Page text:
UF study shows Summer Health Professions Education Program a significant student motivator

Alessio Barca felt like an imposter as a freshman at the University of Florida.

After emigrating from Paraguay at 11 and being the first in his family to attend college, he was unsure how to navigate his new surroundings, let alone pursue his dream of becoming a doctor.

Then he attended the UF Summer Health Professions Education Program, or SHPEP, in 2020, and his outlook changed dramatically.

“When you start your undergraduate career, it can be a very intimidating experience because you don’t see a lot of people like you,” said Barca, who graduated from UF in 2022. “Participating in SHPEP is that catalyst to make you feel like you belong here. It definitely served as a motivator.”

Barca’s experience was borne out in a recent University of Florida study that showed SHPEP significantly helps break down perceived barriers among participating students. While the program dates back to 1989, the UF study was the first to study how participating students perceive its impact. SHPEP, funded by the Robert Wood Johnson Foundation, is geared toward first-generation students and students with backgrounds that are underrepresented in the sciences. The six-week summer enrichment program is open to freshmen and sophomores interested in health careers.

“This program has been around for quite some time. However, we did not have much evidence as to outcomes. Now we can show, in a scientific way, that this program is successful,” said Jeanne-Marie StacciariniUF College of Nursing associate dean for Community Engagement and Global Affairs.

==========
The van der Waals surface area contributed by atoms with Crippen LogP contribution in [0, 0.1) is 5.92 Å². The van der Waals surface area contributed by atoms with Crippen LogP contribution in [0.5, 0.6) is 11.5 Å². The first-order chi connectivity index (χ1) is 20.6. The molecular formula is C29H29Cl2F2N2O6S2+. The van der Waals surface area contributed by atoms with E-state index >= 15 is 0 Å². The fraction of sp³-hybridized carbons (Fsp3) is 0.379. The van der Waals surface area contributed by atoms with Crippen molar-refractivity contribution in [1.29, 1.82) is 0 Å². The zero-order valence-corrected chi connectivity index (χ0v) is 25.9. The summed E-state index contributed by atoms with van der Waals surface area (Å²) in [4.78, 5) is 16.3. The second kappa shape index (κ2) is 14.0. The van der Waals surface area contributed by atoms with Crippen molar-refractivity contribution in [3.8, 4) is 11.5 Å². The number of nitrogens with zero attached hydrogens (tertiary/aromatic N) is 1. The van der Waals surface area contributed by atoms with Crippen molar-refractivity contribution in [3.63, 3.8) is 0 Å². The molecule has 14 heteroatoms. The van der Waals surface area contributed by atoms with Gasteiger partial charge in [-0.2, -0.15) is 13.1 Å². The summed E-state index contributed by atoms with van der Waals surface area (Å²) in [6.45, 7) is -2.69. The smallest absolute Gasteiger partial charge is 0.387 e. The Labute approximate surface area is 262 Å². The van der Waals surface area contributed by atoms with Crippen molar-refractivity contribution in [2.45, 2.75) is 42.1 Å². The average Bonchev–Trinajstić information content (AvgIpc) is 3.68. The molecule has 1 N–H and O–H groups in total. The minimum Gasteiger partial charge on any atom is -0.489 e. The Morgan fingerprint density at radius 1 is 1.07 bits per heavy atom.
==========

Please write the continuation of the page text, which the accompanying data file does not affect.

The study, published Friday in JAMA Network Open, analyzed anonymous surveys completed by students attending SHPEP at UF from 2017 to 2021. Participants reported a significant increase in perceived motivation after attending the program. Conversely, there was a significant decrease in the perceived barriers to pursuing a health profession.

Stacciarini, the senior author of the article, hopes the study shows how enrichment programs like SHPEP are extremely supportive to underserved groups as they build a foundation for future success.

“This article is important for us, as it shows positive outcomes from programs like SHPEP; it generates evidence for other schools to model,” she said.

The article is a collaborative effort from faculty, administrators and researchers from the UF Academic Health Center, who are involved with the SHPEP program.

“This study shows that students benefit. They come in with perceived barriers to their academic and professional success, and as they go through the program they discover ways to overcome the barriers, especially those that come due to fixed mindsets,” said study collaborator Patricia Xirau-Probert, UF College of Dentistry associate dean for Student Advocacy and Inclusion.

While 12 universities across the country offer the program, UF Health, the university’s academic health center, is the only one in the Southeast offering exposure to six health-related colleges on a single, contiguous campus.